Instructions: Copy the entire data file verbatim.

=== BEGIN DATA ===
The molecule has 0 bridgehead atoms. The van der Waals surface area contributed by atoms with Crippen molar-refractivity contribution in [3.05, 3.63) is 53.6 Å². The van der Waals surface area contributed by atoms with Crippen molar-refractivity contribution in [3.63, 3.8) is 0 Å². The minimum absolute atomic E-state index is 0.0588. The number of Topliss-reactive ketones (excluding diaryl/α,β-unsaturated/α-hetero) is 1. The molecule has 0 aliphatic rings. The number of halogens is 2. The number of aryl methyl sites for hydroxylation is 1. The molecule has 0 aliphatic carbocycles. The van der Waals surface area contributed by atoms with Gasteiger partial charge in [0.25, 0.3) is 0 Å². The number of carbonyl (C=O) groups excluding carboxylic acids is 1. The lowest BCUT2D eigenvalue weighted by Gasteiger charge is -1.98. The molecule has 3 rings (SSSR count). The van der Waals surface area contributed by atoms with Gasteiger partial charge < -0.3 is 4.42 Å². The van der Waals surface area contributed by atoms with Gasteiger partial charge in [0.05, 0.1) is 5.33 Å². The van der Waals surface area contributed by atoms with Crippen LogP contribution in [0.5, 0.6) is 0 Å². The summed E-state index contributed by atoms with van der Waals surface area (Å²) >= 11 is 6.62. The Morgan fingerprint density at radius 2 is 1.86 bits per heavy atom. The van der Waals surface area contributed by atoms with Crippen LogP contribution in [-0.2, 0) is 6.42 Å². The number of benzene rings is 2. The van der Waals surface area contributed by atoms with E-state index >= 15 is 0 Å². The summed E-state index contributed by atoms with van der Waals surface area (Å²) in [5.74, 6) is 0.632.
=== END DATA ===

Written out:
The molecule has 0 bridgehead atoms. The van der Waals surface area contributed by atoms with Crippen molar-refractivity contribution in [3.05, 3.63) is 53.6 Å². The van der Waals surface area contributed by atoms with Crippen molar-refractivity contribution in [3.63, 3.8) is 0 Å². The minimum absolute atomic E-state index is 0.0588. The number of Topliss-reactive ketones (excluding diaryl/α,β-unsaturated/α-hetero) is 1. The molecule has 0 aliphatic rings. The number of halogens is 2. The number of aryl methyl sites for hydroxylation is 1. The molecule has 0 aliphatic carbocycles. The van der Waals surface area contributed by atoms with Gasteiger partial charge in [0.25, 0.3) is 0 Å². The number of carbonyl (C=O) groups excluding carboxylic acids is 1. The lowest BCUT2D eigenvalue weighted by Gasteiger charge is -1.98. The molecule has 3 rings (SSSR count). The van der Waals surface area contributed by atoms with Gasteiger partial charge < -0.3 is 4.42 Å². The van der Waals surface area contributed by atoms with Gasteiger partial charge in [0.05, 0.1) is 5.33 Å². The van der Waals surface area contributed by atoms with Crippen LogP contribution in [0.5, 0.6) is 0 Å². The summed E-state index contributed by atoms with van der Waals surface area (Å²) >= 11 is 6.62. The Morgan fingerprint density at radius 2 is 1.86 bits per heavy atom. The van der Waals surface area contributed by atoms with Crippen LogP contribution in [-0.2, 0) is 6.42 Å². The number of benzene rings is 2. The van der Waals surface area contributed by atoms with E-state index >= 15 is 0 Å². The summed E-state index contributed by atoms with van der Waals surface area (Å²) in [5.74, 6) is 0.632.